I am here at the Big House, totally motivated, ready to blog the living hell out of today's Dallas city council briefing on community gardens. A mob has gathered of approximately 11 community garden partisans. They are seated at the peanut gallery end of the council briefing room, where they are training intent expressions of concern upon the members of the council's Transportation and Environment Committee.
In community garden circles, expressions of intent concern are about as raucous as it gets.
Unrest, after all, is relative. I don't know who else saw it, but there was a story in The Times last week about widespread unrest in Iceland over that nation's fiscal crisis. The story talked about unusual expressions of passion among the "usually phlegmatic Icelanders, who recited poetry and tossed yogurt pots and rocks at government buildings to protest what they deemed the greed, ineptitude and spinelessness of the governing elite."
That's way more wild than anything I expect to see from the community gardeners today. But who knows? One of the recommendations city staff will offer today to resolve the city's community garden crisis is a "special use permit" that would take about a year to acquire and cost each community garden about $1,200. Just as the meeting was starting, I spoke with a community gardener who said a typical "profit" for a community garden that sells food is $200 a year. So it would take six years to pay off a permit.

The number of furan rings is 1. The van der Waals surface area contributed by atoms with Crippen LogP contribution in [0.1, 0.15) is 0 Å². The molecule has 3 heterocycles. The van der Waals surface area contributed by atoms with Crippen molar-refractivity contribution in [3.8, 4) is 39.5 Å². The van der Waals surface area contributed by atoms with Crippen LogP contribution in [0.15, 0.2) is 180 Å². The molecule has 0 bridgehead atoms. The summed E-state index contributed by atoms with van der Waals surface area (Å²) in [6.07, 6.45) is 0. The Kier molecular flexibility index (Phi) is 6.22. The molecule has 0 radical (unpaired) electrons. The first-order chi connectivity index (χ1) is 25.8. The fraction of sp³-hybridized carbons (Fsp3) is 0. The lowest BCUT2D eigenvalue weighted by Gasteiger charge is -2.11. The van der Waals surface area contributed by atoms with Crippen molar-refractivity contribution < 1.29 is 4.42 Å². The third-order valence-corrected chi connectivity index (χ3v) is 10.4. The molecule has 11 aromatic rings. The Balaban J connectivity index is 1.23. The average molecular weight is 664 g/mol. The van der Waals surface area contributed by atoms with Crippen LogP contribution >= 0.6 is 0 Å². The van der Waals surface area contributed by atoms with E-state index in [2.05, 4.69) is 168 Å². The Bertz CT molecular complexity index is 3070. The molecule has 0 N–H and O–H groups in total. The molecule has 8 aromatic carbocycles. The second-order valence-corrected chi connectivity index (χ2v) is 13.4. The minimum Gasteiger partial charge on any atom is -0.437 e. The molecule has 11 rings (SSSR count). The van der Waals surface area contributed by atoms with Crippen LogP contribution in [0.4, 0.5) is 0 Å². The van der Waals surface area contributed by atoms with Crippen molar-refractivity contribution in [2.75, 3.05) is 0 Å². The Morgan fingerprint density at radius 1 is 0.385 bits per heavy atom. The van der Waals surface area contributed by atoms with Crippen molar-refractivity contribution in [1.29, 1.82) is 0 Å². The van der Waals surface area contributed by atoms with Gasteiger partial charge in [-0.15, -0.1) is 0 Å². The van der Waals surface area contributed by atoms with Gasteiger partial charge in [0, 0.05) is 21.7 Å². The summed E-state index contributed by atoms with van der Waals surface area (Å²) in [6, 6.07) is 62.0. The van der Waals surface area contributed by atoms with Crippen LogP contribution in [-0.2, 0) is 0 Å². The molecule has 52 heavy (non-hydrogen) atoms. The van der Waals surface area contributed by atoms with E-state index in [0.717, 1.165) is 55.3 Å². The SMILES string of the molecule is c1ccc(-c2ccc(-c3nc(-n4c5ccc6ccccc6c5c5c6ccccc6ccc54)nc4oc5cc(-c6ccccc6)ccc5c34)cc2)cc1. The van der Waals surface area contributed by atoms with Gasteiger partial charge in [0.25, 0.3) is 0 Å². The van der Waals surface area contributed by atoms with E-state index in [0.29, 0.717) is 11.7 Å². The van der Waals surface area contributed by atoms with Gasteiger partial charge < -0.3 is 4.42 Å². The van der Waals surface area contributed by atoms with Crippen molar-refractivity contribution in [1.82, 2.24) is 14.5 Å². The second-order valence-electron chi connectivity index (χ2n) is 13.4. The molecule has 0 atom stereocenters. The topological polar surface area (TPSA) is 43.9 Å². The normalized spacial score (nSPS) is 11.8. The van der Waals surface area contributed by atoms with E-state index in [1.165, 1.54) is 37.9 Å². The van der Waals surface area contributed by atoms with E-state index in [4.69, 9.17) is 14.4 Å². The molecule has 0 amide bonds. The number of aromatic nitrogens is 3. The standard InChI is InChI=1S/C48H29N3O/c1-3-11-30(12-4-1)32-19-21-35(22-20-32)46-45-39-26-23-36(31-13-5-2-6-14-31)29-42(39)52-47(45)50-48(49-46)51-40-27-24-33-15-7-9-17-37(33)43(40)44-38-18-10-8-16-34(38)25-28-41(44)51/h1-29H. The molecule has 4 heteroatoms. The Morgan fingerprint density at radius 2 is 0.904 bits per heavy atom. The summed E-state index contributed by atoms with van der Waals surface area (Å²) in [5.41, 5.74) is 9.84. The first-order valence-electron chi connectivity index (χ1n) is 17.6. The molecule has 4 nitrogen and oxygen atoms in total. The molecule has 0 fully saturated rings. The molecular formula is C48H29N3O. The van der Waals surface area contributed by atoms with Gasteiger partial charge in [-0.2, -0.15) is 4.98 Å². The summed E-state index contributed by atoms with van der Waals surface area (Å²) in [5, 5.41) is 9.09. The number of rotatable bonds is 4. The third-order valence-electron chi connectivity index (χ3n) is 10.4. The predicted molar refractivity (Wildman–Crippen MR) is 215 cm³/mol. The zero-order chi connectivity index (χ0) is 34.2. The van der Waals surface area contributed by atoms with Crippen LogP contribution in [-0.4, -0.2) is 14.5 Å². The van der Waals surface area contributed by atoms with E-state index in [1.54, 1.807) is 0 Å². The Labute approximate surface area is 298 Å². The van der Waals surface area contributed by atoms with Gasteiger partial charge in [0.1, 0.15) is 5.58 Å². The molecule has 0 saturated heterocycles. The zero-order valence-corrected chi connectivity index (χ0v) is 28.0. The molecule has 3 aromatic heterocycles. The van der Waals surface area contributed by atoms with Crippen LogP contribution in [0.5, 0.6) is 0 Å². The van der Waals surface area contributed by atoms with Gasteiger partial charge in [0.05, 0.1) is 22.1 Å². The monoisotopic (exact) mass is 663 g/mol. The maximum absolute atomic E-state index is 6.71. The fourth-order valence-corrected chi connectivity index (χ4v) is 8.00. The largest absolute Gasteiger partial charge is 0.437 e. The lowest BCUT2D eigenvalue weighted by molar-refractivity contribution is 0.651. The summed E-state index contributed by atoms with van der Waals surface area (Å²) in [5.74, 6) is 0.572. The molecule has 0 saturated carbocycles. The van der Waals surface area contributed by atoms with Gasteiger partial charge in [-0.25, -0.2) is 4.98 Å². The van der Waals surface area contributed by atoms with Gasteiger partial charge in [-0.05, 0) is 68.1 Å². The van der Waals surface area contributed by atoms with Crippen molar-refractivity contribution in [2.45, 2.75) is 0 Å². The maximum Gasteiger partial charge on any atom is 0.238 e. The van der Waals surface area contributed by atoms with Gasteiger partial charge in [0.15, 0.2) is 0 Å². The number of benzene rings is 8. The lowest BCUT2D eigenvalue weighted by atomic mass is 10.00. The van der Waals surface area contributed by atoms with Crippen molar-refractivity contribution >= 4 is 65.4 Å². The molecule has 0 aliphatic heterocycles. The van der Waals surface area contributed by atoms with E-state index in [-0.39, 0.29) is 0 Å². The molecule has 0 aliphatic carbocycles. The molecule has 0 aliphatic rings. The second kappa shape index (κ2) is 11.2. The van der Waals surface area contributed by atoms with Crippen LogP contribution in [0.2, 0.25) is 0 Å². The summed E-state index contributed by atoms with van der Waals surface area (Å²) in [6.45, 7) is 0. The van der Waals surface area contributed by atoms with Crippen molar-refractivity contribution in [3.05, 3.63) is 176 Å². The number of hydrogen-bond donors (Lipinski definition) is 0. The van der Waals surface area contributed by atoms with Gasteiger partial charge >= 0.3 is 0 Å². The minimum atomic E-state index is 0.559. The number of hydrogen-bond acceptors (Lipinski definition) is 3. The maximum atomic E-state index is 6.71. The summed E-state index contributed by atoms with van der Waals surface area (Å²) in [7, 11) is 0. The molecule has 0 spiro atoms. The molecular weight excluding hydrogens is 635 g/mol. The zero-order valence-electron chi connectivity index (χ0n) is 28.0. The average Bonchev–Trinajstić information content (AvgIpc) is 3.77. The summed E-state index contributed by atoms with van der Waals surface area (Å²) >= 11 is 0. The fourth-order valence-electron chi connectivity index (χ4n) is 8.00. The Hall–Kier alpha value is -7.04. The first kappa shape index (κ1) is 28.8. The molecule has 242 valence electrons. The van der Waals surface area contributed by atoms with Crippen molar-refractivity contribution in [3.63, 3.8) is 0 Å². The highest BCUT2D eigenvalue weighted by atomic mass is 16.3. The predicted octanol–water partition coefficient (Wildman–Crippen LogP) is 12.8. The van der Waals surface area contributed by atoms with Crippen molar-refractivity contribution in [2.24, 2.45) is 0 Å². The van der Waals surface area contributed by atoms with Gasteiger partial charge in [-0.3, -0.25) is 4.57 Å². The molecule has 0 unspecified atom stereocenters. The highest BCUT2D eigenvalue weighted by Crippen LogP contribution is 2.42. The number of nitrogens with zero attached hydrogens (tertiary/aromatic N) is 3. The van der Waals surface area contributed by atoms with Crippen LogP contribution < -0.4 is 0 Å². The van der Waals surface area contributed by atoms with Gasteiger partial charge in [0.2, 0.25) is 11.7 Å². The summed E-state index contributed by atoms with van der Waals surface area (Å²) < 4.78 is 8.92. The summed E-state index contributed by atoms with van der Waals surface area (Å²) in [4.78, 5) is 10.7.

This proposal of Draconian bureaucratic requirements for people growing tomatoes and beans comes from a City Hall that, only today, lost its own Web site and e-mail capacity because they forgot to pay the registration re-up fee for their domain name.
But they want to make sure the community gardeners are properly organized. Hmm.
The community gardeners tend to be a fairly hip and web-savvy lot. Maybe they could offer to help City hall with its domain name problems, if City Hall would agree to take its boot off the neck of the normally phlegmatic gardeners.
Anyway, I'm jazzed. But wary. The first yogurt pot I see coming out of macrame purse, I'm hittin' the dirt.
Assistant City Manager Jill Jordan has just introduced the city's new director of environmental quality. I can't ask questions from out here, but it sounded to me like the young man's name was Chris Leppert. But surely this cannot be. I will listen attentively and bring you more information on this man's name as soon as possible.
Keep the Dallas Observer Free... Since we started the Dallas Observer, it has been defined as the free, independent voice of Dallas, and we would like to keep it that way. Offering our readers free access to incisive coverage of local news, food and culture. Producing stories on everything from political scandals to the hottest new bands, with gutsy reporting, stylish writing, and staffers who've won everything from the Society of Professional Journalists' Sigma Delta Chi feature-writing award to the Casey Medal for Meritorious Journalism. But with local journalism's existence under siege and advertising revenue setbacks having a larger impact, it is important now more than ever for us to rally support behind funding our local journalism. You can help by participating in our "I Support" membership program, allowing us to keep covering Dallas with no paywalls.